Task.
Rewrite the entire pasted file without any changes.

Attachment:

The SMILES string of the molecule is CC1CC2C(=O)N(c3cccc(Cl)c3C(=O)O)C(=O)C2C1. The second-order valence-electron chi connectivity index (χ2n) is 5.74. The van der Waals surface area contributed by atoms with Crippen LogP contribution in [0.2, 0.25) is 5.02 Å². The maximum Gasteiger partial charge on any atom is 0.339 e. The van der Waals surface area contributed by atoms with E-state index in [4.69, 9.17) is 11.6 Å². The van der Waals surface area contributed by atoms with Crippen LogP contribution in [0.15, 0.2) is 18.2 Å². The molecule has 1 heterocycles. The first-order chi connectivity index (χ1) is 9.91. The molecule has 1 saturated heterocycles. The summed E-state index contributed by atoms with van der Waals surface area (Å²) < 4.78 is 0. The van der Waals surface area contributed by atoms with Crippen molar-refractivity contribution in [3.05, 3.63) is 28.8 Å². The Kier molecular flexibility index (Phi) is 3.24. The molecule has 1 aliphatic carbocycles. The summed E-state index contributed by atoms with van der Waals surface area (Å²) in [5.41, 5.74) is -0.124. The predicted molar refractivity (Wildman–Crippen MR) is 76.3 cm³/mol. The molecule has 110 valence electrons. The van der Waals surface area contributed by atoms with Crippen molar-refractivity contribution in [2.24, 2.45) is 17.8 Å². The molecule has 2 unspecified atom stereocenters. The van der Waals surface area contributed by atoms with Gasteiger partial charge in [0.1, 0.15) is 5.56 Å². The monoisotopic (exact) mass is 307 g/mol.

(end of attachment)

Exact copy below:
The SMILES string of the molecule is CC1CC2C(=O)N(c3cccc(Cl)c3C(=O)O)C(=O)C2C1. The second-order valence-electron chi connectivity index (χ2n) is 5.74. The van der Waals surface area contributed by atoms with Crippen LogP contribution in [0.2, 0.25) is 5.02 Å². The maximum Gasteiger partial charge on any atom is 0.339 e. The van der Waals surface area contributed by atoms with E-state index in [4.69, 9.17) is 11.6 Å². The van der Waals surface area contributed by atoms with Crippen LogP contribution in [0.15, 0.2) is 18.2 Å². The molecule has 1 heterocycles. The first-order chi connectivity index (χ1) is 9.91. The molecule has 1 saturated heterocycles. The summed E-state index contributed by atoms with van der Waals surface area (Å²) < 4.78 is 0. The van der Waals surface area contributed by atoms with Crippen molar-refractivity contribution in [3.05, 3.63) is 28.8 Å². The Kier molecular flexibility index (Phi) is 3.24. The molecule has 1 aliphatic carbocycles. The summed E-state index contributed by atoms with van der Waals surface area (Å²) in [5.41, 5.74) is -0.124. The predicted molar refractivity (Wildman–Crippen MR) is 76.3 cm³/mol. The molecule has 110 valence electrons. The van der Waals surface area contributed by atoms with Crippen molar-refractivity contribution in [2.24, 2.45) is 17.8 Å². The molecule has 2 unspecified atom stereocenters. The van der Waals surface area contributed by atoms with Gasteiger partial charge in [0.1, 0.15) is 5.56 Å². The monoisotopic (exact) mass is 307 g/mol.